Thursday, August 20, 2015

Risk News: Threats & Waivers Edition



A few interesting updates to share. First, from Hinshaw: "Future Conflict Waiver Allows Firm to Representation Adverse to Former Client" [GEM Holdco, LLC v. Changing World Technologies, L.P., 46 Misc. 3d 1207(A), 7 N.Y.S.3d 242 (Sup. Ct. New York County Jan. 9, 2015), aff'd, 2015 WL 4112529 (1st Dep't 2015)] --
  • "A law firm represented two sets of codefendants who later became adversaries; the firm then continued to represent one of the sets of defendants against the former clients. The New York Supreme Court, Appellate Division, First Department, held that because the defendants had specifically waived any conflicts that might arise from the joint defense arrangement, the firm would not be disqualified from its representation of the defendants."
  • "Accordingly, Danzik signed a "retainer letter" with Schalm Stone. The letter expressly contemplated future conflicts between the CWT Defendants and the Ridgeline Defendants."
  • "New York courts have recognized that where a valid waiver exists, the traditional concerns about confidential information are inapposite. The Ridgeline Defendants argued that the confidential information shared with an attorney in a joint representation inherently gives rise to the unfair advantages that Rule 1.9 seeks to prohibit, and warranted disqualification. But the court concluded that if the transmission of confidential information vitiated the validity of a conflict waiver notwithstanding the retainer letter's disclaimers to the contrary, virtually all conflict waivers would be ineffectual."
  • "The court upheld the waiver of future conflicts of interest, and allowed the continued representation of one client against the former client, even if information obtained during the joint representation from the former client could result in an advantage for the continuing client."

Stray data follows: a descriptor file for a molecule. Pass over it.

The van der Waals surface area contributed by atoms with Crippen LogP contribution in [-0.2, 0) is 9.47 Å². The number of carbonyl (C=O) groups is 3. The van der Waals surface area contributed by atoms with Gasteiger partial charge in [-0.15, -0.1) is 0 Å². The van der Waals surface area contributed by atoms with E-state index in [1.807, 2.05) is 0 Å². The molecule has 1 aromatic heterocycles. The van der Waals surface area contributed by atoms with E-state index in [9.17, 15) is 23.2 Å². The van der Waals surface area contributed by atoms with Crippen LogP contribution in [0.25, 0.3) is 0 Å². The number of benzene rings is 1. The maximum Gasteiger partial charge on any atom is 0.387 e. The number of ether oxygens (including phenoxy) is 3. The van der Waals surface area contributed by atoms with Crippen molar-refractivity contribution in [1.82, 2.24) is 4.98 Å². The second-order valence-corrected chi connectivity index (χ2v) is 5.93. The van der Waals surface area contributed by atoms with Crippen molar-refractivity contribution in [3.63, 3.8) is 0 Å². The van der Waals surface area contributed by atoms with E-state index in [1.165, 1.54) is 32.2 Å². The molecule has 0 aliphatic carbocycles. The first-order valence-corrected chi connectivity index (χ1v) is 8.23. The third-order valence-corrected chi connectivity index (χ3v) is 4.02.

And then from Karen Rubin at Thomson Hine's blog comes an update (it might be a shame not to read, if some sort of accident should happen, that is...): "Threat to file disciplinary complaint can backfire" --
  • "We’ve all been there. Opposing counsel has acted like a jerk throughout your case.  But now, counsel has crossed the line with conduct that you think is not merely uncooperative or dilatory, but also unethical."
  • "Thinking of telling your opponent that you’re going to file a complaint with disciplinary authorities about that unethical conduct?  You should probably take some deep breaths and think again about that threat.  As a recent ethics opinion from the Association of the Bar of the City of New York (ABCNY) points out, making that threat may be unethical conduct on your part, if:
    • 'you are ethically required to actually report another lawyer’s misconduct, and you instead, threaten a disciplinary complaint to gain some advantage or concession from the lawyer; or'
    • 'you lack a good faith belief that the other lawyer is engaged in conduct that has violated or will violate an ethical rule; or'
    • 'your threat of disciplinary charges has no substantial purpose other than to embarrass or harm; or'
    • 'your threat of disciplinary charges violates other substantive laws, such as criminal statutes that prohibit extortion.'

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